The Grasp of Your Hand
Let me not pray to be sheltered from dangers,
but to be fearless in facing them.
Let me not beg for the stilling of my pain, but
for the heart to conquer it.
Let me not crave in anxious fear to be saved,
but hope for the patience to win my freedom.
Grant me that I may not be a coward, feeling
Your mercy in my success alone; but let me find
the grasp of Your hand in my failure.
On Monday and Wednesday last week, as part of the New Mexico Municipal League’s Municipal Officials Leadership Institute (MOLI), I had the pleasure of facilitating leadership training for 10 mayors and council members from small communities around New Mexico.
On Wednesday, I presented the Poetry Table. The basic details of the activity are that each participant picks a poem that has meaning from a selection of approximately 100 poems. Each participant is invited to read the poem twice in his small group and answer a series of questions about his experience of the poem.
Dave, a mayor, picked the above poem and talked about how lonely it can be to be an elected official. The demands are non-stop and aren’t confined to ‘office’ hours. He was struggling with the city council. Citizen-allies of those council members were lined up against him. He was feeling isolated and his isolation was feeding a growing sense of doubt and defeat. His fellow mayors and council members nodded their heads. They could relate to his challenge.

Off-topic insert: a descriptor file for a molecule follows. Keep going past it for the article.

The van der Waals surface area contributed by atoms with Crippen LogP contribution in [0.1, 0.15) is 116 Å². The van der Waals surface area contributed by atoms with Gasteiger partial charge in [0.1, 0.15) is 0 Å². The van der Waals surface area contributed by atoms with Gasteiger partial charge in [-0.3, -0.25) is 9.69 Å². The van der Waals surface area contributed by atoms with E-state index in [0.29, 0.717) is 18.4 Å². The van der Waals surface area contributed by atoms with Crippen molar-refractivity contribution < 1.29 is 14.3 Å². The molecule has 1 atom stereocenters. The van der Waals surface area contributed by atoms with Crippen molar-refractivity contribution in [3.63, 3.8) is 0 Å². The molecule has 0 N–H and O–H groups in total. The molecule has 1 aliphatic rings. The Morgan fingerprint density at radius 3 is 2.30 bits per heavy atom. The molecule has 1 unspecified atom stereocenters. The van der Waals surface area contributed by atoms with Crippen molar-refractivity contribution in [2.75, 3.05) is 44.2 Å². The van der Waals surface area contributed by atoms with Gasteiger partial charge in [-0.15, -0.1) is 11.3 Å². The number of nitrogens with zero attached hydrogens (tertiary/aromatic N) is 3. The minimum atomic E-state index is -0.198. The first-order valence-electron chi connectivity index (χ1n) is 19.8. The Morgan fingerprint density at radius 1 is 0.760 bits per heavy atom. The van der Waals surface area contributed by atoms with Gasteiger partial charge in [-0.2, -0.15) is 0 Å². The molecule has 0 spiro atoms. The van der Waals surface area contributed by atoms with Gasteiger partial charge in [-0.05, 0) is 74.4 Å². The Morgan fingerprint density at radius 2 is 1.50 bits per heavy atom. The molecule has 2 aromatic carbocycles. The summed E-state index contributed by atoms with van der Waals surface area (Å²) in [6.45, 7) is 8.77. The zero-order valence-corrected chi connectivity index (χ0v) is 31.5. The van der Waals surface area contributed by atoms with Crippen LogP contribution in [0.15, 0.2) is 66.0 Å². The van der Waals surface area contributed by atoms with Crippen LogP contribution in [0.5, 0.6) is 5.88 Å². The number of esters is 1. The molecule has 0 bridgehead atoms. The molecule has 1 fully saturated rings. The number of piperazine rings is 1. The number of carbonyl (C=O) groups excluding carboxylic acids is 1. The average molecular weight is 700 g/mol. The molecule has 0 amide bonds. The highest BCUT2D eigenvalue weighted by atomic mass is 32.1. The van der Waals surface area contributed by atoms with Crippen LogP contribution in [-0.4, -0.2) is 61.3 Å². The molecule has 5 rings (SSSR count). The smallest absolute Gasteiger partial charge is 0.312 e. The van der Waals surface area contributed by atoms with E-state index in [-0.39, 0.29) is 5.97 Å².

Although I’m sure small towns have their own particular challenges where everyone knows almost everyone else, the problem of isolation seems to me a problem anywhere and in any organization where there isn’t a strong sense of community.
A goal of MOLI is to build a support network so the elected officials have peers in other communities they can turn to.
All leaders need peers to turn to. Isolation is debilitating. We don’t make our best decisions when we are isolated and the things we create contain a quality of our isolation and are diminished by it.
I am reminded of a phrase I love: “I have to do it by myself and I can’t do it alone.” We have to turn to one another.
Image: Tela Chhe